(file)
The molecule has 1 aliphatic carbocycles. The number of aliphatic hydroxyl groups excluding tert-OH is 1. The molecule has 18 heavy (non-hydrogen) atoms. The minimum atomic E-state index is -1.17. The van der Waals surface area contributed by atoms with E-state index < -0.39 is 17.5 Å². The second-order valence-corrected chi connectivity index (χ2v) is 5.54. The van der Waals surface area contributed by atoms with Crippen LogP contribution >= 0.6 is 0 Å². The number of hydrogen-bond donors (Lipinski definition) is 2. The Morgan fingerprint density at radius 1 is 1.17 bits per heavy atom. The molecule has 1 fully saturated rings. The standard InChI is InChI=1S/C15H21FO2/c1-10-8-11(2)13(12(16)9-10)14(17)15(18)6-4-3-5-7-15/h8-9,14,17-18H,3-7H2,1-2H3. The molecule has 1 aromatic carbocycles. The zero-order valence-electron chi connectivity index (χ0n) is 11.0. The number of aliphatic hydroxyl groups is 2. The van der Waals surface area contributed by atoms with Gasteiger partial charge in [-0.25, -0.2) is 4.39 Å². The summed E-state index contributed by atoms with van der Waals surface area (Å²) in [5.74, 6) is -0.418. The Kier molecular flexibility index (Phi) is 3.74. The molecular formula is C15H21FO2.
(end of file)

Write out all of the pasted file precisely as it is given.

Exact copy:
The molecule has 1 aliphatic carbocycles. The number of aliphatic hydroxyl groups excluding tert-OH is 1. The molecule has 18 heavy (non-hydrogen) atoms. The minimum atomic E-state index is -1.17. The van der Waals surface area contributed by atoms with E-state index < -0.39 is 17.5 Å². The second-order valence-corrected chi connectivity index (χ2v) is 5.54. The van der Waals surface area contributed by atoms with Crippen LogP contribution >= 0.6 is 0 Å². The number of hydrogen-bond donors (Lipinski definition) is 2. The Morgan fingerprint density at radius 1 is 1.17 bits per heavy atom. The molecule has 1 fully saturated rings. The standard InChI is InChI=1S/C15H21FO2/c1-10-8-11(2)13(12(16)9-10)14(17)15(18)6-4-3-5-7-15/h8-9,14,17-18H,3-7H2,1-2H3. The molecule has 1 aromatic carbocycles. The zero-order valence-electron chi connectivity index (χ0n) is 11.0. The number of aliphatic hydroxyl groups is 2. The van der Waals surface area contributed by atoms with Gasteiger partial charge in [-0.25, -0.2) is 4.39 Å². The summed E-state index contributed by atoms with van der Waals surface area (Å²) in [5.74, 6) is -0.418. The Kier molecular flexibility index (Phi) is 3.74. The molecular formula is C15H21FO2.